- Smoke alarm placement and type cary by state. Check your state’s requirements to ensure that you are following protocol with placement and alarm requirements.
- Tenants are generally responsible for replacing smoke detector batteries. Show your tenant how to test the fire alarm upon move-in (normally, it can be done with the push of a button) and ask that they do it bi-weekly, or even monthly. This will prevent any confusion surrounding dead batteries or alarms that fail to trigger.
- You are responsible for replacing a broken alarm. But, it is the tenant’s obligation to give official written notice of a broken fire alarm. Tenants must diligently test the detector, replace batteries, and monitor smoke detectors so they can report broken alarms in a timely manner.
- A tenant removing a smoke detector is illegal in most states. As long as you provide tenants with 48-hour notice, you are able to enter the property and check that the smoke detector is functional. In the event that it is removed, you can provide the tenant with 10 days to re-attach the smoke alarm or vacate the premises.
What can you do if your tenant continuously disconnects the smoke detectors? The long and short of it is – if the problem is prolonged and you have spoken to the tenant in writing, you may be able to start the eviction process.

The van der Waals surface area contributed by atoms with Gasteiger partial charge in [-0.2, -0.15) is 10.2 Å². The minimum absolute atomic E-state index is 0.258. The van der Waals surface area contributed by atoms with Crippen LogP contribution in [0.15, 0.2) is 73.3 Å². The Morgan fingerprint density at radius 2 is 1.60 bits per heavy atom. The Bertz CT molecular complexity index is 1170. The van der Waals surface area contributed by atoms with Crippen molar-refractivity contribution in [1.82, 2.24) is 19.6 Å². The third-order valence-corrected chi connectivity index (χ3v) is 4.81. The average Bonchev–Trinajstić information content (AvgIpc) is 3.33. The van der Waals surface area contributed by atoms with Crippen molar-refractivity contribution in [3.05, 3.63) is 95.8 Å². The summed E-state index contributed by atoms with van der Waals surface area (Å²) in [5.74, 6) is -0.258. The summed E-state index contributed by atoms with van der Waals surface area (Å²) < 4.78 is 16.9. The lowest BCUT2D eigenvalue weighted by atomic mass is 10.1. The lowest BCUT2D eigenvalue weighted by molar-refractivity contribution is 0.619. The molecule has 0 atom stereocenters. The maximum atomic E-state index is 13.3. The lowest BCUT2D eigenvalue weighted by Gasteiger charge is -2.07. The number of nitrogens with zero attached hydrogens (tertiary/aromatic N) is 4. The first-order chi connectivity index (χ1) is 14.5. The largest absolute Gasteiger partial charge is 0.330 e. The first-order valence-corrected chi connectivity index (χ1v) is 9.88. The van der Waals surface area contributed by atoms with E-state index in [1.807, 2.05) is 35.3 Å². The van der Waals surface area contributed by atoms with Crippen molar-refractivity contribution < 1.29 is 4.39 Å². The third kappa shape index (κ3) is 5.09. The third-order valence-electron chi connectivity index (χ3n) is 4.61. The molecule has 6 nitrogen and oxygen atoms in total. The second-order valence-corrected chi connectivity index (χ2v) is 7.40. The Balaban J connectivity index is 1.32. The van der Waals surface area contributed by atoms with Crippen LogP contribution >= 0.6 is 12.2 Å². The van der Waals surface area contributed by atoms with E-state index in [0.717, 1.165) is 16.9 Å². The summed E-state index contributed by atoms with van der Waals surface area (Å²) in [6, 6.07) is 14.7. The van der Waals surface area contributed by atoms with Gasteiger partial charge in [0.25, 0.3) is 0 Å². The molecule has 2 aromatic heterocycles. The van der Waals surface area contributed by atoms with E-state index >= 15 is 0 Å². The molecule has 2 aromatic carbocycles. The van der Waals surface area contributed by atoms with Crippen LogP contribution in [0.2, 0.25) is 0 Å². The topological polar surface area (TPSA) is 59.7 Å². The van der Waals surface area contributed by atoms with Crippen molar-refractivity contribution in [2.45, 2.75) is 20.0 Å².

Technically, if a tenant is caught with a removed fire alarm, they have a set number of days (depending on the state) to put the alarm back. In the case of a month-to-month lease, landlords might also be able to evict immediately, if needed.
If you have already asked the tenant to replace the fire alarm on the wall and they have not complied, you may consider asking the local fire department to do an inspection at the property. This could give the tenant perspective on the importance of this device and the legal issues that might follow not complying with state laws.
You may wonder, “But what if my tenant keeps removing the smoke detector?” If this is the case, you have options – including fining the tenant.
How To Fine Tenant For Smoke Detector Tampering
If you find yourself in the situation of a tenant who continually removes a smoke alarm, be sure to consult with a rental lawyer. Knowing your and the tenant rights in your state can help you understand how and when to fine your tenants for multiple occurrences of disconnecting a fire alarm.
In California, for example, landlords may assess health and safety violations for disconnected smoke detectors ranging from $250 to $15,000. Of course, it depends on the circumstance and if there is an actual fire or damages, but be sure to consult a lawyer and your state’s laws if you face this as a perpetual problem with your tenants.
Because smoke alarm laws vary by state, this can be a confusing topic for landlord/tenant relationships. It’s important to know your rights and ensure you and your tenant are both playing by the rules.
While you are likely responsible for the initial installation of a smoke detector (or replacement of a broken one), the tenant is responsible for testing the alarm and changing batteries. If your tenant removes a smoke alarm, you may be entitled to fining them or ultimately evicting them to protect the safety of all people and property involved.